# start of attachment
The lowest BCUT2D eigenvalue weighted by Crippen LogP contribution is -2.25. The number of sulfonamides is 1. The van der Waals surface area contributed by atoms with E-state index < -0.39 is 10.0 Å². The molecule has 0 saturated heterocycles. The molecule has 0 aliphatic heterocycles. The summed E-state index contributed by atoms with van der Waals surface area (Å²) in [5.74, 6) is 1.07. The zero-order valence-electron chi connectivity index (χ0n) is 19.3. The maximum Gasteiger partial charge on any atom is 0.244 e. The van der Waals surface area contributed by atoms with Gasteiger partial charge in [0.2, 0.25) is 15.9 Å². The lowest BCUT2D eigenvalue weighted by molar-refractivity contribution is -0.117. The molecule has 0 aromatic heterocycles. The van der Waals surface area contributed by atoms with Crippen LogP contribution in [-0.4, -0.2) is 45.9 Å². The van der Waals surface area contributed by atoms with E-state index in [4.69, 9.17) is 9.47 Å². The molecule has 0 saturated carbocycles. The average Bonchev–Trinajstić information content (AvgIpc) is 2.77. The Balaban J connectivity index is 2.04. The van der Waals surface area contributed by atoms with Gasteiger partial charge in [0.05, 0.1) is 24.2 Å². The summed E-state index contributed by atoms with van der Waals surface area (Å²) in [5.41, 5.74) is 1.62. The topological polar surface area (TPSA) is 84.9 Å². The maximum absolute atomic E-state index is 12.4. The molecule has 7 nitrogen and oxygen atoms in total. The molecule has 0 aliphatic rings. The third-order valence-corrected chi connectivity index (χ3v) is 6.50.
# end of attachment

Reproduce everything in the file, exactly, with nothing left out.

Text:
The lowest BCUT2D eigenvalue weighted by Crippen LogP contribution is -2.25. The number of sulfonamides is 1. The van der Waals surface area contributed by atoms with E-state index < -0.39 is 10.0 Å². The molecule has 0 saturated heterocycles. The molecule has 0 aliphatic heterocycles. The summed E-state index contributed by atoms with van der Waals surface area (Å²) in [5.74, 6) is 1.07. The zero-order valence-electron chi connectivity index (χ0n) is 19.3. The maximum Gasteiger partial charge on any atom is 0.244 e. The van der Waals surface area contributed by atoms with Gasteiger partial charge in [0.2, 0.25) is 15.9 Å². The lowest BCUT2D eigenvalue weighted by molar-refractivity contribution is -0.117. The molecule has 0 aromatic heterocycles. The van der Waals surface area contributed by atoms with Crippen LogP contribution in [-0.4, -0.2) is 45.9 Å². The van der Waals surface area contributed by atoms with E-state index in [4.69, 9.17) is 9.47 Å². The molecule has 0 saturated carbocycles. The average Bonchev–Trinajstić information content (AvgIpc) is 2.77. The Balaban J connectivity index is 2.04. The van der Waals surface area contributed by atoms with Gasteiger partial charge in [0.05, 0.1) is 24.2 Å². The summed E-state index contributed by atoms with van der Waals surface area (Å²) in [5.41, 5.74) is 1.62. The topological polar surface area (TPSA) is 84.9 Å². The maximum absolute atomic E-state index is 12.4. The molecule has 7 nitrogen and oxygen atoms in total. The molecule has 0 aliphatic rings. The third-order valence-corrected chi connectivity index (χ3v) is 6.50.